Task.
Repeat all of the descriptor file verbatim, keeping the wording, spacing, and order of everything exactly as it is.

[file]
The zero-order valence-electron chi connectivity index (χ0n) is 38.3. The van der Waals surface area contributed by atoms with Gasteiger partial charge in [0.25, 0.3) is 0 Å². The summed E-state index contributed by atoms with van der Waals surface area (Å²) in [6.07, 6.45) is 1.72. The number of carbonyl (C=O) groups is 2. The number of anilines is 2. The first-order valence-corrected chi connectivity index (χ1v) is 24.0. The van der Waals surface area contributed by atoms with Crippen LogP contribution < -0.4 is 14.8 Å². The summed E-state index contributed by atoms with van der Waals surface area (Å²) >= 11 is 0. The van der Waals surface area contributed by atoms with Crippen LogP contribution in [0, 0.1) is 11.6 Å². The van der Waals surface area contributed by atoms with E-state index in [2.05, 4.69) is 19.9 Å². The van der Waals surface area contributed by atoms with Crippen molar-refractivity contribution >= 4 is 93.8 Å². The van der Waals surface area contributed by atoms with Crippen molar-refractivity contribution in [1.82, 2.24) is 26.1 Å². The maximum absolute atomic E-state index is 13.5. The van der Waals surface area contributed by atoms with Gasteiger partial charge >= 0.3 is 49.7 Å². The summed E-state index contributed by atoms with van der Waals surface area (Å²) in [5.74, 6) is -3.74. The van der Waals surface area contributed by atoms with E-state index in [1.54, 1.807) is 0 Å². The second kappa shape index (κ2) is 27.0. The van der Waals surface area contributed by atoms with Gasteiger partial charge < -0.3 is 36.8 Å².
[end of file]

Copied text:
The zero-order valence-electron chi connectivity index (χ0n) is 38.3. The van der Waals surface area contributed by atoms with Gasteiger partial charge in [0.25, 0.3) is 0 Å². The summed E-state index contributed by atoms with van der Waals surface area (Å²) in [6.07, 6.45) is 1.72. The number of carbonyl (C=O) groups is 2. The number of anilines is 2. The first-order valence-corrected chi connectivity index (χ1v) is 24.0. The van der Waals surface area contributed by atoms with Crippen LogP contribution < -0.4 is 14.8 Å². The summed E-state index contributed by atoms with van der Waals surface area (Å²) >= 11 is 0. The van der Waals surface area contributed by atoms with Crippen LogP contribution in [0, 0.1) is 11.6 Å². The van der Waals surface area contributed by atoms with E-state index in [2.05, 4.69) is 19.9 Å². The van der Waals surface area contributed by atoms with Crippen molar-refractivity contribution >= 4 is 93.8 Å². The van der Waals surface area contributed by atoms with Crippen molar-refractivity contribution in [1.82, 2.24) is 26.1 Å². The maximum absolute atomic E-state index is 13.5. The van der Waals surface area contributed by atoms with Gasteiger partial charge >= 0.3 is 49.7 Å². The summed E-state index contributed by atoms with van der Waals surface area (Å²) in [5.74, 6) is -3.74. The van der Waals surface area contributed by atoms with E-state index in [1.54, 1.807) is 0 Å². The second kappa shape index (κ2) is 27.0. The van der Waals surface area contributed by atoms with Gasteiger partial charge < -0.3 is 36.8 Å².